The BJP is making this a high-stake election, a matter of life and death for their party, and personal in their choice of language against us.
Interview/ Nitish Kumar, chief minister, Bihar
What made you join hands with Lalu Prasad, when your political growth is based on defeating his brand of politics?
Going with the RJD and Lalu Prasad is not a personal issue. It was a conscious decision to build a strong political force against the BJP politics playing out across the country. It depends on the prevailing political situation—this new avatar of the BJP. The question is, should we have democracy in the country? [Just] because they have got power, does it mean we should stay home and watch what is happening? A strong opposition is not possible unless we get together.
Bihar is the playing ground now. It is not a question of my likes and dislikes. It is a national issue, a national thinking. People in Bihar and outside are telling me to lead a broad unity against the BJP's politics. They want me to be a national symbol of opposition unity. The grand alliance is our effort to unite opposition even though we have differences. If I begin to think about the past, there will be no opposition to the BJP.
You have criticised Lalu a lot.
The BJP praised me till the split. Listen to what they are saying now. I was against Lalu's style of governance, though we are all from the Janata Party and born out of the Jayaprakash Narayan-led movement.
Anyway, we have been together the last eight months. Is there a jungle raj in Bihar? Which development work has stopped? What issue has not been resolved?
The country has moved on, and so has Bihar. It is the BJP that is opposed to the grand alliance because they want us all to fight separately, so the votes will get scattered.
It looks like a personal fight between you and Prime Minister Narendra Modi. Please comment.
On my part, it is purely political. I am opposed to his kind of politics. They are making this a high-stake election, a matter of life and death for their party, and personal in their choice of language against us.
The BJP has not projected a leader, but they have used their biggest tool, their tallest leader to address rallies and meetings. Even at government functions, there is a political tinge in their speeches. He criticises the government, says no work [has been] done. And as the chief minister, I reply. So it is not personal.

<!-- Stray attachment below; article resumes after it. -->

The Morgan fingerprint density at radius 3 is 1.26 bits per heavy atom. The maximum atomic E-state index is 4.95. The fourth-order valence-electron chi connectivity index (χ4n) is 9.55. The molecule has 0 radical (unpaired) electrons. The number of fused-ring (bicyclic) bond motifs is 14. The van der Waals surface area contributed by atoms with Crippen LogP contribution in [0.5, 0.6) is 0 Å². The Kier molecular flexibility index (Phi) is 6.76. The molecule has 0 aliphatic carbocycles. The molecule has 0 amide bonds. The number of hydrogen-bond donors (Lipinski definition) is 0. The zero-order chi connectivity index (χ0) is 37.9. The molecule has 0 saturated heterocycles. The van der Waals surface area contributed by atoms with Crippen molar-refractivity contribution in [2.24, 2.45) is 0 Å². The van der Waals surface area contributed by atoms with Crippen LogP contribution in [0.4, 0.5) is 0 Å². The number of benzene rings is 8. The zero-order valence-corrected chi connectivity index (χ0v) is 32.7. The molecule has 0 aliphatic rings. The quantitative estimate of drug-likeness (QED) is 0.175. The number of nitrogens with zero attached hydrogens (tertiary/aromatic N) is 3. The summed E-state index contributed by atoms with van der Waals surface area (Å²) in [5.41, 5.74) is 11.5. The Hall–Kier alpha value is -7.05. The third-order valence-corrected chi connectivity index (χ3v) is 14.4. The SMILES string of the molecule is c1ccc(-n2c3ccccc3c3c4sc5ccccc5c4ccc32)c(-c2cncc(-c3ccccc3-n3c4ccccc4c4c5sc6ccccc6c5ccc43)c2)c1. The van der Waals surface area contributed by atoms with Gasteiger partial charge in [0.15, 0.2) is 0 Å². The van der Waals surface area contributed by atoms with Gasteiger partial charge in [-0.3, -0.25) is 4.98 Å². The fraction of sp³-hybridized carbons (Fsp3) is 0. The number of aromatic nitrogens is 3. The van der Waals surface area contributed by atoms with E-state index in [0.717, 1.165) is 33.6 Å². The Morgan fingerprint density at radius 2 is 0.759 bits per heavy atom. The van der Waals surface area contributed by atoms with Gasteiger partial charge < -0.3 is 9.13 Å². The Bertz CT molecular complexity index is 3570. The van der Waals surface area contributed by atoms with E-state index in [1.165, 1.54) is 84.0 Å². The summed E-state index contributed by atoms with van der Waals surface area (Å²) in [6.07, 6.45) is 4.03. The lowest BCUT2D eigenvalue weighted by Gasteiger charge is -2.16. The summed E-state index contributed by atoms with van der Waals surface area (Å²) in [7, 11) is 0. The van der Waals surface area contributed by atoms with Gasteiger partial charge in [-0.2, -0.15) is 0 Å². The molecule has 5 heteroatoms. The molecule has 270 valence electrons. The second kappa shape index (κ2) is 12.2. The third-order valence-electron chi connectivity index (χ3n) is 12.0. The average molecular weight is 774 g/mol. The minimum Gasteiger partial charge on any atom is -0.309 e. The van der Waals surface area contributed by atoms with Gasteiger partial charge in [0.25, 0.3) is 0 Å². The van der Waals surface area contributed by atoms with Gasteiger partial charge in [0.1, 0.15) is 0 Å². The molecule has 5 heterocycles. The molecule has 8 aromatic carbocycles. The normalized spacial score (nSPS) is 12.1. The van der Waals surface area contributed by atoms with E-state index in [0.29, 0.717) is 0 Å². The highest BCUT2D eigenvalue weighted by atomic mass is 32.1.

What is your main agenda?
Mine is a one-point programme for Bihar—development. But we will raise the issue of Bihar's asmita [pride]. We will talk about the development work [we did] with me as the chief minister. They are talking about land reforms, digitisation of records. We have gone beyond that with fresh survey and settlement, before digitisation of outdated records.
The BJP is wooing young voters using social media.
The young voters and first-time voters of Bihar, too, understand that these people are trying to mislead them. There will be no impact of their social media campaign targeting them. They are dividing the community, playing the caste card, all wearing the mask of development. And, the youth of Bihar are aware of this.
Why is this assembly election the focus of national attention?
Because it will decide whether democracy will continue in the country or not. This alliance is not an ordinary trend, it will happen all over the country.
Nitish Kumar's meeting with Delhi Chief Minister Arvind Kejriwal set the tongues wagging at the BJP offices, with many of its leaders wondering whether Kejriwal would also support the “corrupt” Congress and the RJD. But Kejriwal said that he would be in the company of an untainted Nitish alone. “Meetha, meetha, gup, gup. Karwa, Karwa, thoo, thoo.... It is not possible,” said Sanjay Mayukh, BJP's Bihar unit vice president. Loosely translated, it means while chewing something, one can't swallow the sweet and spit out the bitter.